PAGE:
The Advantages and Disadvantages of Venture Capital

by Gregory Hamel; Updated September 26, 2017

Launching and developing a business requires careful planning as well as sources of financing to fund operations and expansion. Small businesses with innovative products and services often have high growth potential, but may be unable to secure large amounts of money necessary to capitalize on their ideas and expand quickly from traditional financing sources like banks. Venture capital -- funds provided by wealthy private investors or venture capital firms -- has pros and cons.

Advantages for Businesses

The primary advantage of venture capital from the perspective of businesses is that it can provide a source of financing to facilitate rapid growth. For instance, if you have a novel business idea but you don't have enough money to effectively bring it to market yourself before competitors enter the market, venture capital might allow you to quickly create and expand the business, gaining market share and brand recognition before competitors enter the market. As a company grows, its value tends to increase, so venture capital can end up making the original owner's stake in the company more valuable.

Disadvantages for Businesses

Venture capital investments involve trading away ownership of a company for funding. When a business owner accepts venture capital, he is no longer the sole owner of the business: he must grant some share of ownership of the business to the venture capital investor. This means that the business does not have to pay back venture capital as it would with a loan, but the original business owner loses complete control over the company. Venture capital investors will have a say in management decisions and may attempt to push the company toward rapid expansion and an exit from the market either by being acquired by a larger company or through an initial public offering.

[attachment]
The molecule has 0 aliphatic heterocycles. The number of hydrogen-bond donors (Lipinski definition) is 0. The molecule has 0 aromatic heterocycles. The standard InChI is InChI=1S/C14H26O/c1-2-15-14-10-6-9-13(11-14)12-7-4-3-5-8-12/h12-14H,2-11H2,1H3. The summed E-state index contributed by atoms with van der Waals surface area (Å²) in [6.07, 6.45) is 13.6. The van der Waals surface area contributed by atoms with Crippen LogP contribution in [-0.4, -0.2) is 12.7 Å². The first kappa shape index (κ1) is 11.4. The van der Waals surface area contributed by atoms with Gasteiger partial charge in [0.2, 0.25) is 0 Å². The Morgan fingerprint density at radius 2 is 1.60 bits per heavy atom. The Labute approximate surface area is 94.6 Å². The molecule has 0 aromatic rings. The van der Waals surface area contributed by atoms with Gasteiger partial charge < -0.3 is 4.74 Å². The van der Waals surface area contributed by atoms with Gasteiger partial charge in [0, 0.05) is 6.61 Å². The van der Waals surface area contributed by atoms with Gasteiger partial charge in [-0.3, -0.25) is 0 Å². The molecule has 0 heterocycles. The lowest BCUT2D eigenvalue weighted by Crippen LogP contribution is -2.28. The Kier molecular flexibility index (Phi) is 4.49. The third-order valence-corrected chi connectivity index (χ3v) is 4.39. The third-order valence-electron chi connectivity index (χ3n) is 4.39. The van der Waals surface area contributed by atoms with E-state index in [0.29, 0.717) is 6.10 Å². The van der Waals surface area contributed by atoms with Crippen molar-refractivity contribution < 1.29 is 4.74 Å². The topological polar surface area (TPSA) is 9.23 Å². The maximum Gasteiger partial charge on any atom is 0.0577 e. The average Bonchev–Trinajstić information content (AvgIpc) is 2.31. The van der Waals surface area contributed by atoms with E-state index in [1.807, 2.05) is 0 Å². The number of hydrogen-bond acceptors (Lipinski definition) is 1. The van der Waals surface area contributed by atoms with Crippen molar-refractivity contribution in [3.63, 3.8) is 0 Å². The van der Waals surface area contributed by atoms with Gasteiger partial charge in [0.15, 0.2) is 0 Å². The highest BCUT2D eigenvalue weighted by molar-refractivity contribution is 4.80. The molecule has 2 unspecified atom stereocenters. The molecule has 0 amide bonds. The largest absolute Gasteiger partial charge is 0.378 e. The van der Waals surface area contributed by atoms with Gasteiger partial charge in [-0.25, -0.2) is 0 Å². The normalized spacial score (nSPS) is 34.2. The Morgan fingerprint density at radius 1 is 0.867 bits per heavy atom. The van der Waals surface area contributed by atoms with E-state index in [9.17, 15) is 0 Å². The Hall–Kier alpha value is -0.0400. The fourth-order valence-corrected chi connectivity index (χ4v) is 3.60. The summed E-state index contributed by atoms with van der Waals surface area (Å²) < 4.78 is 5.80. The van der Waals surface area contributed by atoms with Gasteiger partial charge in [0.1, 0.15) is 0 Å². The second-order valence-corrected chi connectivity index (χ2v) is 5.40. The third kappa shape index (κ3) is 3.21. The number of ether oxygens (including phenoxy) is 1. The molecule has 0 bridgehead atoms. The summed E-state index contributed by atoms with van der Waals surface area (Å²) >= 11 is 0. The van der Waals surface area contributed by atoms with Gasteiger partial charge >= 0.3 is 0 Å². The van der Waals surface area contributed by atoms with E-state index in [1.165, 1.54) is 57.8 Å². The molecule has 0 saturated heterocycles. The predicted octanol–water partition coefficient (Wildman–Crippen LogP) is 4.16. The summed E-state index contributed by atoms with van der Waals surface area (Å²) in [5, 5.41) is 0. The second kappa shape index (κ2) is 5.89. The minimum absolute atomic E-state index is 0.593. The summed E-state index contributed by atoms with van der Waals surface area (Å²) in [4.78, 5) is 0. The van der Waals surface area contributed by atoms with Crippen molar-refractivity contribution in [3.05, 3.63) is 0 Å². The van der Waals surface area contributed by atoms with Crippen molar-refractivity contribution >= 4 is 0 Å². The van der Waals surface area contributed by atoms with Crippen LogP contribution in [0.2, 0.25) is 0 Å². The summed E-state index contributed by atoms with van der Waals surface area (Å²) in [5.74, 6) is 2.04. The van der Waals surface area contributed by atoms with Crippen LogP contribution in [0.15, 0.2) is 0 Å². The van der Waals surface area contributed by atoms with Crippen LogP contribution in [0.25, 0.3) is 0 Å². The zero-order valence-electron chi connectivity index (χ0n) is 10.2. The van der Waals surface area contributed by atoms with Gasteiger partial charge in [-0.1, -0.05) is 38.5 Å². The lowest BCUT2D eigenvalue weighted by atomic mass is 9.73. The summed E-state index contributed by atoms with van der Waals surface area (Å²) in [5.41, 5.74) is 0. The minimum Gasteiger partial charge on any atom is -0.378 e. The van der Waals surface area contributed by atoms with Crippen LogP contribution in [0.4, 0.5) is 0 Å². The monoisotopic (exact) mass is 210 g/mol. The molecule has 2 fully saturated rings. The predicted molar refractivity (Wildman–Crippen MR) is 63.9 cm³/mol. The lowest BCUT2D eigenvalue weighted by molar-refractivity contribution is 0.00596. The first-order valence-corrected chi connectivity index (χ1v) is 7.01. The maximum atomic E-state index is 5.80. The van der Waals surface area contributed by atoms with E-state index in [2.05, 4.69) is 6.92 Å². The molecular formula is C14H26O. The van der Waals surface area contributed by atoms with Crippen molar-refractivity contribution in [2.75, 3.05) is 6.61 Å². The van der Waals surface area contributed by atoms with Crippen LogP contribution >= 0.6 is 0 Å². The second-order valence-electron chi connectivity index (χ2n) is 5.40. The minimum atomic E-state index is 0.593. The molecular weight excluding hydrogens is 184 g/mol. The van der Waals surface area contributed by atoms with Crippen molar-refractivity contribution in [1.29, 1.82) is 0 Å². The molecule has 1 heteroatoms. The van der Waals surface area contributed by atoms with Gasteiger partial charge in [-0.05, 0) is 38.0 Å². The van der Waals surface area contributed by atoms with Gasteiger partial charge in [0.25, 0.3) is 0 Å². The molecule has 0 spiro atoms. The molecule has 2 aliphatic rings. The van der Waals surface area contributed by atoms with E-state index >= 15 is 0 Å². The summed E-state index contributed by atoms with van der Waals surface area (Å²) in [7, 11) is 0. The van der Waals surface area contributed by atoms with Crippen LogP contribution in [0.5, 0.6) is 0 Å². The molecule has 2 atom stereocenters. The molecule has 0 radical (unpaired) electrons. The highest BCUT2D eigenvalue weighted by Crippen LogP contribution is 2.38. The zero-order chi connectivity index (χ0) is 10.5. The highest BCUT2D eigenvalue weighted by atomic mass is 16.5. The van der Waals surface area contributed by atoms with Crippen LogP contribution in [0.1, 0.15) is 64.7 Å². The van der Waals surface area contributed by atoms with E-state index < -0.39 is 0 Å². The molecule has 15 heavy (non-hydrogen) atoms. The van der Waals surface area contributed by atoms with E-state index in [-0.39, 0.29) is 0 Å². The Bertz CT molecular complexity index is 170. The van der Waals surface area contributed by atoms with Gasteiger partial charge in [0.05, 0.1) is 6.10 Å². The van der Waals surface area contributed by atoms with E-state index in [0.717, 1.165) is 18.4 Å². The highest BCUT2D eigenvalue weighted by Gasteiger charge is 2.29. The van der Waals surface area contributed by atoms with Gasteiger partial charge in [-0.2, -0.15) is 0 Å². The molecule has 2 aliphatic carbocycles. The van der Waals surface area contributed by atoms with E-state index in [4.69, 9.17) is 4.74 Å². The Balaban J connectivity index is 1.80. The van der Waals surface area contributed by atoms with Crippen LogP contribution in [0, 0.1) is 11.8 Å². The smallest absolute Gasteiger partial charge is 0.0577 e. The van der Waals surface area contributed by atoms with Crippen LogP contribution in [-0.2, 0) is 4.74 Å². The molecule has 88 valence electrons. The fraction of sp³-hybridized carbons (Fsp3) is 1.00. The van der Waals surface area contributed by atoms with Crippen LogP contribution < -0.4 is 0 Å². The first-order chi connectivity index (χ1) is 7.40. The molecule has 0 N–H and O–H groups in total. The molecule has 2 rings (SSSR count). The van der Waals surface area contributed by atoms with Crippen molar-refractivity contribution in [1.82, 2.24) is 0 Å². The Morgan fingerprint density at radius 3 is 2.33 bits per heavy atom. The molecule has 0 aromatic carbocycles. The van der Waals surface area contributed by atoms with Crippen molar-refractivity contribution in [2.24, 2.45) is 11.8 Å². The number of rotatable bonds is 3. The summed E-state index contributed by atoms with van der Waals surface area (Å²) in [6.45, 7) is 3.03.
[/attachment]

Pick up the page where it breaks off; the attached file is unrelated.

Advantages for Investors

Venture capital is an attractive investment strategy because it offers the potential for large returns on investment. Venture capital investors often seek out innovate start-up companies and companies in the high-tech industry; such companies can realize dramatic business expansions in short periods. A successful venture capital investment could result in returns greater than what could be gained by investing in things like stocks or large companies, bonds and real estate.

Disadvantages for Investors

The primary drawback of venture capital investing is that it is risky. Pouring hundreds of thousands of dollars into a relatively young business does not guarantee that it will grow quickly. Factors like poor business decisions, fundamental flaws in a business model, changes in economic conditions and competition may impede growth even with ample funding. If a company fails despite attracting venture capital, investors could lose most if not all of their investment.

About the Author

Gregory Hamel has been a writer since September 2008 and has also authored three novels. He has a Bachelor of Arts in economics from St. Olaf College. Hamel maintains a blog focused on massive open online courses and computer programming.